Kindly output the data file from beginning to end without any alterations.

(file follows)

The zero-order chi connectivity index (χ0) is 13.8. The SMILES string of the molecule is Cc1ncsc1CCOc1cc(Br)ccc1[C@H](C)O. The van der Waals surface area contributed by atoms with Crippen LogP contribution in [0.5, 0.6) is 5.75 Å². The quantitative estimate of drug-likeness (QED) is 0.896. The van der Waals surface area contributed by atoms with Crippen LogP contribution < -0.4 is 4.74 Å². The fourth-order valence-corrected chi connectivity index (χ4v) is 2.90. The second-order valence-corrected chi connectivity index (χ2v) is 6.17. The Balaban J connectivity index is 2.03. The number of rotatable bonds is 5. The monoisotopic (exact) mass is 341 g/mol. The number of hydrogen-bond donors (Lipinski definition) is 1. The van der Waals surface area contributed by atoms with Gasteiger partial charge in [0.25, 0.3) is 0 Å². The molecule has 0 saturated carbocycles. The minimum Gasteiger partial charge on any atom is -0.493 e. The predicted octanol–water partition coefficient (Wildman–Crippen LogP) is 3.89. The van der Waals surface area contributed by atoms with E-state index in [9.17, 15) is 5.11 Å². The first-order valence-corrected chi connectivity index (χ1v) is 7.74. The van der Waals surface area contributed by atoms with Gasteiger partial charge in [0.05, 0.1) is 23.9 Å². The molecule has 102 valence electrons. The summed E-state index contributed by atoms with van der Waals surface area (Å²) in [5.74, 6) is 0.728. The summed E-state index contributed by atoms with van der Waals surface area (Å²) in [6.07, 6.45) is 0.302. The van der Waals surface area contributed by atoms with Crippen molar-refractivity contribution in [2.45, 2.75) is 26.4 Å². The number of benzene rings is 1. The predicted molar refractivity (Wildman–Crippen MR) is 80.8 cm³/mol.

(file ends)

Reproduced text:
The zero-order chi connectivity index (χ0) is 13.8. The SMILES string of the molecule is Cc1ncsc1CCOc1cc(Br)ccc1[C@H](C)O. The van der Waals surface area contributed by atoms with Crippen LogP contribution in [0.5, 0.6) is 5.75 Å². The quantitative estimate of drug-likeness (QED) is 0.896. The van der Waals surface area contributed by atoms with Crippen LogP contribution < -0.4 is 4.74 Å². The fourth-order valence-corrected chi connectivity index (χ4v) is 2.90. The second-order valence-corrected chi connectivity index (χ2v) is 6.17. The Balaban J connectivity index is 2.03. The number of rotatable bonds is 5. The monoisotopic (exact) mass is 341 g/mol. The number of hydrogen-bond donors (Lipinski definition) is 1. The van der Waals surface area contributed by atoms with Gasteiger partial charge in [0.25, 0.3) is 0 Å². The molecule has 0 saturated carbocycles. The minimum Gasteiger partial charge on any atom is -0.493 e. The predicted octanol–water partition coefficient (Wildman–Crippen LogP) is 3.89. The van der Waals surface area contributed by atoms with E-state index in [9.17, 15) is 5.11 Å². The first-order valence-corrected chi connectivity index (χ1v) is 7.74. The van der Waals surface area contributed by atoms with Gasteiger partial charge in [0.05, 0.1) is 23.9 Å². The molecule has 102 valence electrons. The summed E-state index contributed by atoms with van der Waals surface area (Å²) in [5.74, 6) is 0.728. The summed E-state index contributed by atoms with van der Waals surface area (Å²) in [6.07, 6.45) is 0.302. The van der Waals surface area contributed by atoms with Crippen molar-refractivity contribution in [2.45, 2.75) is 26.4 Å². The number of benzene rings is 1. The predicted molar refractivity (Wildman–Crippen MR) is 80.8 cm³/mol.